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NUM-INOUS COMICS PT. 2

This essay is a very belated response to a " part 1 " published in February 2015. The gist of that essay was a response to a corre...

Friday, October 18, 2013

AFFECTIVE FREEDOM AND THE UNCANNY, PT. 2

Before preceding on to a detailed example of uncanny affectivity such as I proposed at the end of THREE PROBABILITIES, I want to emphasize a point that came up in my recent film-blog review of a trio of uncanny films: all B-westerns starring the masked hero "the Durango Kid."

Prior to that review, I had examined just one other Durango Kid film-- the 1952 KID FROM BROKEN GUN, the last in the long-running series. I pointed out that BROKEN GUN had only one uncanny aspect, which is also the case with the other three films:

In almost all ways GUN is a naturalistic western like hundreds churned out by the studios of the time. Nothing except the "outre outfit" of the Durango Kid moves it into the domain of the uncanny-metaphenomenal. But as I've noted elsewhere, particularly my review of this "Lone Ranger" film, the hero's mask in this sort of film becomes more than just a mundane device, as it is for some of the villain's hirelings, who also go about masked with bandannas for a few minutes. Though I doubt that I'll ever see the majority of these outlaw-chasing oaters, I'd tend to classify them all as metaphenomenal works. The scene in which the black-clad masked man threatens the villain with execution gives that scene a touch of the uncanny that one would never get from a similar threat made by Gene Autry.


However, even though I insist on this same formalism in my interpretation of other "oaters" in this series, when I reviewed the other three I had to admit they made less impressive use of their metaphenomenal potential.


By saying that [the statement re: Durango as executioner], I didn't mean to suggest that a given Durango Kid would not fit my category of "the uncanny" unless it conveyed such an emotion. The only reason to regard these films as metaphenomenal is based on the POTENTIAL to create such emotions, not in the actual execution. Though the masked western-hero of this series never became a name to conjure with, along the lines of the Lone Ranger-- or even Marvel's "Two-Gun Kid"-- his masked persona removes him from the rank and file of oater-heroes like Roy Rogers and the rest, irrespective as to whether the filmmakers do anything with the potential.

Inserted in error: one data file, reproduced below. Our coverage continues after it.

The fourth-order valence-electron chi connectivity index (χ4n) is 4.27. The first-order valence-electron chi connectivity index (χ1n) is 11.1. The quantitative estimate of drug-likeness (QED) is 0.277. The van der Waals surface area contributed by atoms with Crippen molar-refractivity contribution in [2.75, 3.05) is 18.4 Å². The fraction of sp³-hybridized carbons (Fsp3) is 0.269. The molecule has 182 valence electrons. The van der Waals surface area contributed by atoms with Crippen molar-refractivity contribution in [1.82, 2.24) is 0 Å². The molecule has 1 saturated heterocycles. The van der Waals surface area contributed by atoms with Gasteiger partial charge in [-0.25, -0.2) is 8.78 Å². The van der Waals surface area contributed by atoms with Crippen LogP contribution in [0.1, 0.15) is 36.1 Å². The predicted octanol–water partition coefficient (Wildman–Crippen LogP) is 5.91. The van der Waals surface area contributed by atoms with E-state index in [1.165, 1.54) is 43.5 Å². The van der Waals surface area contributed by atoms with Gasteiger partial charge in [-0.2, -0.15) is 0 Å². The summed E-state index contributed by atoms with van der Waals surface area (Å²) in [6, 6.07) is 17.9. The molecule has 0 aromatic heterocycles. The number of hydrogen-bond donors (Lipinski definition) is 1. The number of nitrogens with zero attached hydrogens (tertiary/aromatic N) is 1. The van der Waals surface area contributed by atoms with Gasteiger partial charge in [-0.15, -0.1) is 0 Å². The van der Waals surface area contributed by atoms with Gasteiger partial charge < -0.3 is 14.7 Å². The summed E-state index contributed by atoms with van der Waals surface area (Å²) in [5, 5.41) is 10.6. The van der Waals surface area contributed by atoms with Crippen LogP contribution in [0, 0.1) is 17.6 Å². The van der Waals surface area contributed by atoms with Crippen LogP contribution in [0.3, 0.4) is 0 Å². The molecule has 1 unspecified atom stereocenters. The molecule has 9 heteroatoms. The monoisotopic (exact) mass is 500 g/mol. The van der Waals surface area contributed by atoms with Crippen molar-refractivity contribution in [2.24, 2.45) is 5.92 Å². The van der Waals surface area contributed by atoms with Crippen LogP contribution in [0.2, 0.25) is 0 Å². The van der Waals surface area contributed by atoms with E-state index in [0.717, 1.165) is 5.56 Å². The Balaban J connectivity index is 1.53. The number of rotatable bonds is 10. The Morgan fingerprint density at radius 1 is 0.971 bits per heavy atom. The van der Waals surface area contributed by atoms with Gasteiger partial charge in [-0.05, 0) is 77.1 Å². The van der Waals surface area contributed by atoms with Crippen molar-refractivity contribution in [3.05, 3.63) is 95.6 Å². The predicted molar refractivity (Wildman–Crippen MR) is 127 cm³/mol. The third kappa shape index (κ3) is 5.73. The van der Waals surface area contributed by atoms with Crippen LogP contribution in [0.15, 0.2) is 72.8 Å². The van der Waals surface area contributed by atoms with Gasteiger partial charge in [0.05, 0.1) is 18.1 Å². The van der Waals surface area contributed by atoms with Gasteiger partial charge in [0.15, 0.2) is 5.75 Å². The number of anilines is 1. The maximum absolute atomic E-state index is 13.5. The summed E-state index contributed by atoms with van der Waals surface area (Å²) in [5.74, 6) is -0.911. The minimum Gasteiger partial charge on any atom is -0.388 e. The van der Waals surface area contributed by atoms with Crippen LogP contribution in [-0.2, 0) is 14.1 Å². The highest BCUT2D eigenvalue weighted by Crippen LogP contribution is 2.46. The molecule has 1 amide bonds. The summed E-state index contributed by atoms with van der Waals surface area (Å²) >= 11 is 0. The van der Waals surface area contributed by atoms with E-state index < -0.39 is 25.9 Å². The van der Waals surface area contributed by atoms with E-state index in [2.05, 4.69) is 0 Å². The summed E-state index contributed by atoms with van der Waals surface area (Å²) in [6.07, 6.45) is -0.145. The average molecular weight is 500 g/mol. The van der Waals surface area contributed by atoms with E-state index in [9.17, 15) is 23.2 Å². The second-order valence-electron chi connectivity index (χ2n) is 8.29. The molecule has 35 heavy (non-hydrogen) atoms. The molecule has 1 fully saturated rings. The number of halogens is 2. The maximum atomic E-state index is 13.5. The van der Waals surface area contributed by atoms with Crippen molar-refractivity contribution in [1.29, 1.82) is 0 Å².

As I emphasized above, a naturalistic western hero, such as Roy Rogers could have played, could have threatened a villain with death, and in that situation such a scene in this hypothetical Autry-film would be dominated by the affect of fear.  The scene in BROKEN GUN is dominated by the affect of dread because the Durango Kid's masked persona, even though he's making the same physical threat, carries a symbolic valence that a commonplace cowpoke does not.  The other three "Durango films" that I reviewed did not USE the symbolic potential of the masked persona, but it was potentially within the grasp of the scripters, regardless of what they chose to do with it.


Given that I've set up a hypothetical Roy Rogers flick to represent the dominant affect of fear, and a particular Durango Kid film to represent the dominant affect of dread, for symmetry's sake I'll show what kind of awe-inspiring affect is possible when the hero can use a plurality of marvelous powers in order to manipulate the ungodly.






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